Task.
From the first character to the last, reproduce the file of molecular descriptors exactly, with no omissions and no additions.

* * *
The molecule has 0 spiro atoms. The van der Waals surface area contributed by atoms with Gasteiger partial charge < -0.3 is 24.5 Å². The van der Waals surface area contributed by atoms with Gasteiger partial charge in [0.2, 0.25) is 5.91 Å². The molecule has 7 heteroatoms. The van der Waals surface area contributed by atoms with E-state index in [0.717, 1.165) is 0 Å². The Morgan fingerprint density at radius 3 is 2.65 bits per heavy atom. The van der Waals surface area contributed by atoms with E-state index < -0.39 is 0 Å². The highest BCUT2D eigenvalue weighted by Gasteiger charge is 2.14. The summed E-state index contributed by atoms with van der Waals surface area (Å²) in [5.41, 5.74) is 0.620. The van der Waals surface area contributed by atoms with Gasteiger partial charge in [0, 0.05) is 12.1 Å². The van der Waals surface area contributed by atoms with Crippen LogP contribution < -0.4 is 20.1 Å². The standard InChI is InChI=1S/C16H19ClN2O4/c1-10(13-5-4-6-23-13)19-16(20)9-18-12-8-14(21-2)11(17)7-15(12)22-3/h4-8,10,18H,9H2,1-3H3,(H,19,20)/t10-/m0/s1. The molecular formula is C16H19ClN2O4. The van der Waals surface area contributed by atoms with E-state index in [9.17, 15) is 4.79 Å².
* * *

The molecule has 0 spiro atoms. The van der Waals surface area contributed by atoms with Gasteiger partial charge < -0.3 is 24.5 Å². The van der Waals surface area contributed by atoms with Gasteiger partial charge in [0.2, 0.25) is 5.91 Å². The molecule has 7 heteroatoms. The van der Waals surface area contributed by atoms with E-state index in [0.717, 1.165) is 0 Å². The Morgan fingerprint density at radius 3 is 2.65 bits per heavy atom. The van der Waals surface area contributed by atoms with E-state index < -0.39 is 0 Å². The highest BCUT2D eigenvalue weighted by Gasteiger charge is 2.14. The summed E-state index contributed by atoms with van der Waals surface area (Å²) in [5.41, 5.74) is 0.620. The van der Waals surface area contributed by atoms with Gasteiger partial charge in [0, 0.05) is 12.1 Å². The van der Waals surface area contributed by atoms with Crippen LogP contribution < -0.4 is 20.1 Å². The standard InChI is InChI=1S/C16H19ClN2O4/c1-10(13-5-4-6-23-13)19-16(20)9-18-12-8-14(21-2)11(17)7-15(12)22-3/h4-8,10,18H,9H2,1-3H3,(H,19,20)/t10-/m0/s1. The molecular formula is C16H19ClN2O4. The van der Waals surface area contributed by atoms with E-state index in [9.17, 15) is 4.79 Å².